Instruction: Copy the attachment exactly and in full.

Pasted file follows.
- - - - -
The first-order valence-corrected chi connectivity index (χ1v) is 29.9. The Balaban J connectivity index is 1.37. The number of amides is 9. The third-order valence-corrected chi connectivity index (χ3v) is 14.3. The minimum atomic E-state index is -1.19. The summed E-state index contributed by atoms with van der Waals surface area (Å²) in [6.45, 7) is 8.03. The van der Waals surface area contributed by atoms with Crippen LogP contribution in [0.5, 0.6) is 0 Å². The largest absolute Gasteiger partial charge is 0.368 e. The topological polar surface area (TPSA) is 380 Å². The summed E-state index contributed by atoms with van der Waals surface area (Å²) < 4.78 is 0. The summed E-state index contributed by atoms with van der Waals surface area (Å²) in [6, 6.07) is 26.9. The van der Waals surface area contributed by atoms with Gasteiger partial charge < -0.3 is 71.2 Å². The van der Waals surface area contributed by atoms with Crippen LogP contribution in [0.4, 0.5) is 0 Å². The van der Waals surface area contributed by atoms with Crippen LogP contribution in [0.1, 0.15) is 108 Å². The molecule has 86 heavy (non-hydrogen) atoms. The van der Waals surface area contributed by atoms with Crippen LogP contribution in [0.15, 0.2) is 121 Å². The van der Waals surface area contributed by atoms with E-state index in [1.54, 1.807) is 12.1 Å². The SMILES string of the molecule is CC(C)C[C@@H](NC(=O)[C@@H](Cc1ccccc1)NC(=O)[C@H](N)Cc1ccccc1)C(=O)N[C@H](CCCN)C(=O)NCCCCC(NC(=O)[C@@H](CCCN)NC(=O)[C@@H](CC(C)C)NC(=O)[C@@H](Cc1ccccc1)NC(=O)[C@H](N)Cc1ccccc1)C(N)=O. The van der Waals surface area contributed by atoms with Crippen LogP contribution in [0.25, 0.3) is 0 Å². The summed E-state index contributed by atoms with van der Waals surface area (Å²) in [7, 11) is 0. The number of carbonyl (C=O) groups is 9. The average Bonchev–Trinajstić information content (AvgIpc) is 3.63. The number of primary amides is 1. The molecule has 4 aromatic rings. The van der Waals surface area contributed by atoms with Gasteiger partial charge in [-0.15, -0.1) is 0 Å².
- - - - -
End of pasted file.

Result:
The first-order valence-corrected chi connectivity index (χ1v) is 29.9. The Balaban J connectivity index is 1.37. The number of amides is 9. The third-order valence-corrected chi connectivity index (χ3v) is 14.3. The minimum atomic E-state index is -1.19. The summed E-state index contributed by atoms with van der Waals surface area (Å²) in [6.45, 7) is 8.03. The van der Waals surface area contributed by atoms with Crippen LogP contribution in [0.5, 0.6) is 0 Å². The largest absolute Gasteiger partial charge is 0.368 e. The topological polar surface area (TPSA) is 380 Å². The summed E-state index contributed by atoms with van der Waals surface area (Å²) < 4.78 is 0. The summed E-state index contributed by atoms with van der Waals surface area (Å²) in [6, 6.07) is 26.9. The van der Waals surface area contributed by atoms with Gasteiger partial charge < -0.3 is 71.2 Å². The van der Waals surface area contributed by atoms with Crippen LogP contribution in [0.4, 0.5) is 0 Å². The van der Waals surface area contributed by atoms with Crippen LogP contribution in [0.1, 0.15) is 108 Å². The molecule has 86 heavy (non-hydrogen) atoms. The van der Waals surface area contributed by atoms with Crippen LogP contribution in [0.15, 0.2) is 121 Å². The van der Waals surface area contributed by atoms with E-state index in [1.54, 1.807) is 12.1 Å². The SMILES string of the molecule is CC(C)C[C@@H](NC(=O)[C@@H](Cc1ccccc1)NC(=O)[C@H](N)Cc1ccccc1)C(=O)N[C@H](CCCN)C(=O)NCCCCC(NC(=O)[C@@H](CCCN)NC(=O)[C@@H](CC(C)C)NC(=O)[C@@H](Cc1ccccc1)NC(=O)[C@H](N)Cc1ccccc1)C(N)=O. The van der Waals surface area contributed by atoms with Crippen LogP contribution in [0.25, 0.3) is 0 Å². The summed E-state index contributed by atoms with van der Waals surface area (Å²) in [7, 11) is 0. The number of carbonyl (C=O) groups is 9. The average Bonchev–Trinajstić information content (AvgIpc) is 3.63. The number of primary amides is 1. The molecule has 4 aromatic rings. The van der Waals surface area contributed by atoms with Gasteiger partial charge in [-0.15, -0.1) is 0 Å².